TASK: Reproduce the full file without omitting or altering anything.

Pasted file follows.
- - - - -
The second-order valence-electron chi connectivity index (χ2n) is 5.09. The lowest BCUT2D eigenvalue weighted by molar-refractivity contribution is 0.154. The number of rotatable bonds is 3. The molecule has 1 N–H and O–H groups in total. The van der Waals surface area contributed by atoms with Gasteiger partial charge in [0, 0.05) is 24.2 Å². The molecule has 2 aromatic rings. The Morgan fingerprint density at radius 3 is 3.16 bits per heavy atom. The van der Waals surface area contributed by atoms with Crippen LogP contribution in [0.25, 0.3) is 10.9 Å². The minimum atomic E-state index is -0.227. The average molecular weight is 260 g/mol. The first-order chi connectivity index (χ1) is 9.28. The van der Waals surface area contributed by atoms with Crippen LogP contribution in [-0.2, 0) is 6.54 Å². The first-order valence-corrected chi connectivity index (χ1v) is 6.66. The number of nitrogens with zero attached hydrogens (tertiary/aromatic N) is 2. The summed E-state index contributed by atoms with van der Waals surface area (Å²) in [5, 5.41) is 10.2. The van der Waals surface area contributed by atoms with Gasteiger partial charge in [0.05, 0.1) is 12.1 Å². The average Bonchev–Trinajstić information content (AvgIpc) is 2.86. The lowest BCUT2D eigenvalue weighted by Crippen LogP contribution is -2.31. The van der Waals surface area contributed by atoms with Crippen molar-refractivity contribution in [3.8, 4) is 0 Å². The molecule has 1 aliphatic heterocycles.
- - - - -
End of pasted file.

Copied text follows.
The second-order valence-electron chi connectivity index (χ2n) is 5.09. The lowest BCUT2D eigenvalue weighted by molar-refractivity contribution is 0.154. The number of rotatable bonds is 3. The molecule has 1 N–H and O–H groups in total. The van der Waals surface area contributed by atoms with Gasteiger partial charge in [0, 0.05) is 24.2 Å². The molecule has 2 aromatic rings. The Morgan fingerprint density at radius 3 is 3.16 bits per heavy atom. The van der Waals surface area contributed by atoms with Crippen LogP contribution in [0.25, 0.3) is 10.9 Å². The minimum atomic E-state index is -0.227. The average molecular weight is 260 g/mol. The first-order chi connectivity index (χ1) is 9.28. The van der Waals surface area contributed by atoms with Crippen LogP contribution in [-0.2, 0) is 6.54 Å². The first-order valence-corrected chi connectivity index (χ1v) is 6.66. The number of nitrogens with zero attached hydrogens (tertiary/aromatic N) is 2. The summed E-state index contributed by atoms with van der Waals surface area (Å²) in [5, 5.41) is 10.2. The van der Waals surface area contributed by atoms with Gasteiger partial charge in [0.05, 0.1) is 12.1 Å². The average Bonchev–Trinajstić information content (AvgIpc) is 2.86. The lowest BCUT2D eigenvalue weighted by Crippen LogP contribution is -2.31. The van der Waals surface area contributed by atoms with Crippen molar-refractivity contribution in [3.8, 4) is 0 Å². The molecule has 1 aliphatic heterocycles.